Upcoming event

Challenging factors for enuresis treatment: Psychological problems and non-adherence

  • Charlotte Van Herzeele,
  • Pauline De Bruyne,
  • Elke De Bruyne,
  • Johan Vande Walle

Publication: Journal of Pediatric Urology

The evidence for organic pathogenetic factors in enuresis and the discovery of effective therapies targeting the bladder and/or nocturnal diuresis have overwhelmed every potential role of psychological factors in pathogenesis and treatment. However, psychopathology is still important in enuresis because according to the document of the International Children’s Continence Society (ICCS) 20-30% of the children with enuresis have at least one psychological/psychiatric disorder at rates two times higher than non-wetting children. The most common comorbid disorder with enuresis is attention deficit hyperactivity disorder. The aim of this review is to translate the existing evidence on the importance of a psychological screening into daily clinical practice of the medical practitioner. The use of the minimal psychological screening tool should be considered mandatory in each primary setting. If psychological problems are indicated, referral of the patient to a multidisciplinary setting should be considered, not only to allow psychological assessment to screen for a possible psychopathology, but also since therapy resistance might be expected. This review concentrates on two items from psychopathology/psychotherapy that might predict insufficient treatment response: the psychological comorbidities as described according to the DSM-5 criteria and the underestimated importance of therapy adherence. Adherence is a cornerstone of effective therapy in enuresis. It is a problem involving the doctor, the patient, and the parents. Increasing adherence takes effort and is time-consuming. But it is worthwhile knowing that several studies have demonstrated that high adherence is associated with high therapy success of enuresis. Eventually, this is the ultimate goal of treatment.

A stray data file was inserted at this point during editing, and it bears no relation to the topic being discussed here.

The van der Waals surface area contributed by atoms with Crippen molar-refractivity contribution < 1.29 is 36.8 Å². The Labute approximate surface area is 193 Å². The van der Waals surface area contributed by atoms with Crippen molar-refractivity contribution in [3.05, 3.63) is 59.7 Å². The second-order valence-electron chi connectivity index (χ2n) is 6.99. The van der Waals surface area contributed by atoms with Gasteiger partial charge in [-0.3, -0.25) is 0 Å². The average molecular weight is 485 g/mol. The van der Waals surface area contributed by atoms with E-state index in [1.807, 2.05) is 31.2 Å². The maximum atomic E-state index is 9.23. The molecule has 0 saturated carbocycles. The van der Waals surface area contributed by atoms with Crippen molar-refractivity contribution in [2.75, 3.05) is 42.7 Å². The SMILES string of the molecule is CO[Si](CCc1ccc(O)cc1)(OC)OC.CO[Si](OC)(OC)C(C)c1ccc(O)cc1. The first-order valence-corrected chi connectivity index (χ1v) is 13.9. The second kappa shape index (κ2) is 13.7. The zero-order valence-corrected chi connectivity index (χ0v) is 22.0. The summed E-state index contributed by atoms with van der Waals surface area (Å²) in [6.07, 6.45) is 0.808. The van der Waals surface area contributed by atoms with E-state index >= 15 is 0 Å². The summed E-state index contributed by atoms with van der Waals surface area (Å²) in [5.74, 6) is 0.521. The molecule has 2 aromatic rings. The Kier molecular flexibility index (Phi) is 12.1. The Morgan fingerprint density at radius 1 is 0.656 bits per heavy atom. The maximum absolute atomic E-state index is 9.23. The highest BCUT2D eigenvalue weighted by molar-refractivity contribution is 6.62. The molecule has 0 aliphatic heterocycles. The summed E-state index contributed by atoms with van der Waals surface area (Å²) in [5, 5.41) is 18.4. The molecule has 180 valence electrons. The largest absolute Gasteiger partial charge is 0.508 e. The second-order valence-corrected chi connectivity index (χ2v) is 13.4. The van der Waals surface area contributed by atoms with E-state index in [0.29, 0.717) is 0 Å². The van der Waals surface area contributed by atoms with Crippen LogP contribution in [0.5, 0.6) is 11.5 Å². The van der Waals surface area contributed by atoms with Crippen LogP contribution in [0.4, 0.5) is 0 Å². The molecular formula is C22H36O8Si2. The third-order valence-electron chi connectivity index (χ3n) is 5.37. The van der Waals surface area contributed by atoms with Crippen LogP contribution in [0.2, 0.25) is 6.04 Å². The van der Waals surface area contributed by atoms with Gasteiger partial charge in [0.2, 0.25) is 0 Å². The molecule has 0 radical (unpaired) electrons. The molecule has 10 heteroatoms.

It is not a secret if I state that there are no “easy solutions in the treatment of nocturnal enuresis”, but rather time-consuming efforts which require motivation from both children and parents. The compliance or “adherence” of the child and the parents, as it is mentioned in this article, is the cornerstone of treatment success. It has not always been clear if psychological comorbidity is the result of nocturnal enuresis or a “risk” factor for the outcome and treatment choice or option. In this article, the authors review a number of publications in which the psychological symptoms and nocturnal enuresis have been studied. Their conclusions are clear: the involvement of psychopathology is underestimated and coincides with therapy resistance. The authors plead for the use of a minimal psychological screening tool before starting any kind of treatment for nocturnal enuresis in order to improve the success of treatment. And, according to my personal experience, in order to improve the satisfaction of the child and his/her parents.